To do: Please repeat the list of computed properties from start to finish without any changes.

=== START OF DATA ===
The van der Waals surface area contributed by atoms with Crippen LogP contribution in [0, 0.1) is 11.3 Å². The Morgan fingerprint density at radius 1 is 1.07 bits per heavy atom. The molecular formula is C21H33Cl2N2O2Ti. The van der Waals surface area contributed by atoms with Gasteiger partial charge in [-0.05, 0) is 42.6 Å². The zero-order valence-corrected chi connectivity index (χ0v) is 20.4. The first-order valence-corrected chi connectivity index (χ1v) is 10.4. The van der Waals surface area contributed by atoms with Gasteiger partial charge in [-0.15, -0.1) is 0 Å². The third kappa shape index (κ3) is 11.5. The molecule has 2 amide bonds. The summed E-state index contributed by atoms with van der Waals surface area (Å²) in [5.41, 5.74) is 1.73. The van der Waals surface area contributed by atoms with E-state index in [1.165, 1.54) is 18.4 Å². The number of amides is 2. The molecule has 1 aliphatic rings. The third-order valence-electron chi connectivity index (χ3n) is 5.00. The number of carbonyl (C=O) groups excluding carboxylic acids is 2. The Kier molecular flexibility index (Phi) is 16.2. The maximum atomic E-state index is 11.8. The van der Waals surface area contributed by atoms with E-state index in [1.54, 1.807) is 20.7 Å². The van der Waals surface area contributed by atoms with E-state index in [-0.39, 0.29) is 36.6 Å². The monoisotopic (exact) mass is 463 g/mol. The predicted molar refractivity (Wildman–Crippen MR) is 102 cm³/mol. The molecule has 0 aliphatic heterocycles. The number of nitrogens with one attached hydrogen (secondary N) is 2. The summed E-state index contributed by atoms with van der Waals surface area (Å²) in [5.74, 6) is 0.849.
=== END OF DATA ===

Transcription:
The van der Waals surface area contributed by atoms with Crippen LogP contribution in [0, 0.1) is 11.3 Å². The Morgan fingerprint density at radius 1 is 1.07 bits per heavy atom. The molecular formula is C21H33Cl2N2O2Ti. The van der Waals surface area contributed by atoms with Gasteiger partial charge in [-0.05, 0) is 42.6 Å². The zero-order valence-corrected chi connectivity index (χ0v) is 20.4. The first-order valence-corrected chi connectivity index (χ1v) is 10.4. The van der Waals surface area contributed by atoms with Gasteiger partial charge in [-0.15, -0.1) is 0 Å². The third kappa shape index (κ3) is 11.5. The molecule has 2 amide bonds. The summed E-state index contributed by atoms with van der Waals surface area (Å²) in [5.41, 5.74) is 1.73. The van der Waals surface area contributed by atoms with E-state index in [1.165, 1.54) is 18.4 Å². The number of amides is 2. The molecule has 1 aliphatic rings. The third-order valence-electron chi connectivity index (χ3n) is 5.00. The number of carbonyl (C=O) groups excluding carboxylic acids is 2. The Kier molecular flexibility index (Phi) is 16.2. The maximum atomic E-state index is 11.8. The van der Waals surface area contributed by atoms with E-state index in [1.54, 1.807) is 20.7 Å². The van der Waals surface area contributed by atoms with E-state index in [-0.39, 0.29) is 36.6 Å². The monoisotopic (exact) mass is 463 g/mol. The predicted molar refractivity (Wildman–Crippen MR) is 102 cm³/mol. The molecule has 0 aliphatic heterocycles. The number of nitrogens with one attached hydrogen (secondary N) is 2. The summed E-state index contributed by atoms with van der Waals surface area (Å²) in [5.74, 6) is 0.849.